THE ADJECTIVE CLAUSE
An adjective clause is a subordinate clause used to modify a noun or a pronoun in the main clause. It may be introduced by the pronouns who, whose, whom, which, or that (and sometimes when or where). These pronouns are called relative pronouns because they relate to a noun or a pronoun in the sentence. Occasionally, no relative pronoun is used, but it is implied or understood.
Is she the girl whom you met at the party? (whom relates to girl)
This is a book that I like. (that relates to book)
This is a book I like. (that is implied)
This is a house where Washington slept. (where relates to house)
Identifying Adjective Clauses. Underline the adjective clause in each of the following sentences. Bold the word it modifies.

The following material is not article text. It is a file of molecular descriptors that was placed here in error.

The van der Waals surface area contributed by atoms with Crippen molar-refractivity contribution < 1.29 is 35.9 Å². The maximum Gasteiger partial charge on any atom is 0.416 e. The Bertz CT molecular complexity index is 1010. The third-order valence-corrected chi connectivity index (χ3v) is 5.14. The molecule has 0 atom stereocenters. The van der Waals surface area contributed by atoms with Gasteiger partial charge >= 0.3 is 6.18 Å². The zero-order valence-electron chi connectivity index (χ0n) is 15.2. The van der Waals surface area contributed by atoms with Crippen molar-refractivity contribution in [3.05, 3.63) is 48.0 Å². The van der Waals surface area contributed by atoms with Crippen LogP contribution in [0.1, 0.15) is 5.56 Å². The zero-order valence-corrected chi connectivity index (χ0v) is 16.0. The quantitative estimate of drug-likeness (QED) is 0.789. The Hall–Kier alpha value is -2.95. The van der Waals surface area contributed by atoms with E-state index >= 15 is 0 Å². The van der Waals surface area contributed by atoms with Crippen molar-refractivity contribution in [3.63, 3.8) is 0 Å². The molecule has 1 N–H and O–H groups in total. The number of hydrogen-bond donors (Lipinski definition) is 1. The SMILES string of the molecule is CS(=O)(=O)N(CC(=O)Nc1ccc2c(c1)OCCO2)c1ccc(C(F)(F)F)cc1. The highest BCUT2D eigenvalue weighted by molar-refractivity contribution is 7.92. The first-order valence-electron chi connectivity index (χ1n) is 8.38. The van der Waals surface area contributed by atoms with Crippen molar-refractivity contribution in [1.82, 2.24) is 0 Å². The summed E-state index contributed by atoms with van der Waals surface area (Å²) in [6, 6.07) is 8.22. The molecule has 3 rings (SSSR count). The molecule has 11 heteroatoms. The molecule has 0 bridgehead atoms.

Example: The book that he wrote has just been published.
- Mike, whose ancestors came from Ireland, marched in the St. Patrick’s Day parade.
- The woman who lives next door is a registered nurse.
- Williamsburg, Virginia, is a place that I’d like to visit.
- Math, which is Dave’s favorite subject, has always been easy for him.
- There is the house that I’d like to buy.
- Larry’s letter, which he mailed Tuesday, reached me on Thursday.
- Summer, which is my favorite season, will be here in another week.
- Phil is reading The Call of the Wild, which is Jack London’s most famous book.
- We live just twenty miles from O’Hare Airport, which is the world’s busiest airport.
- Newton, Iowa, is the town where Barbara was born.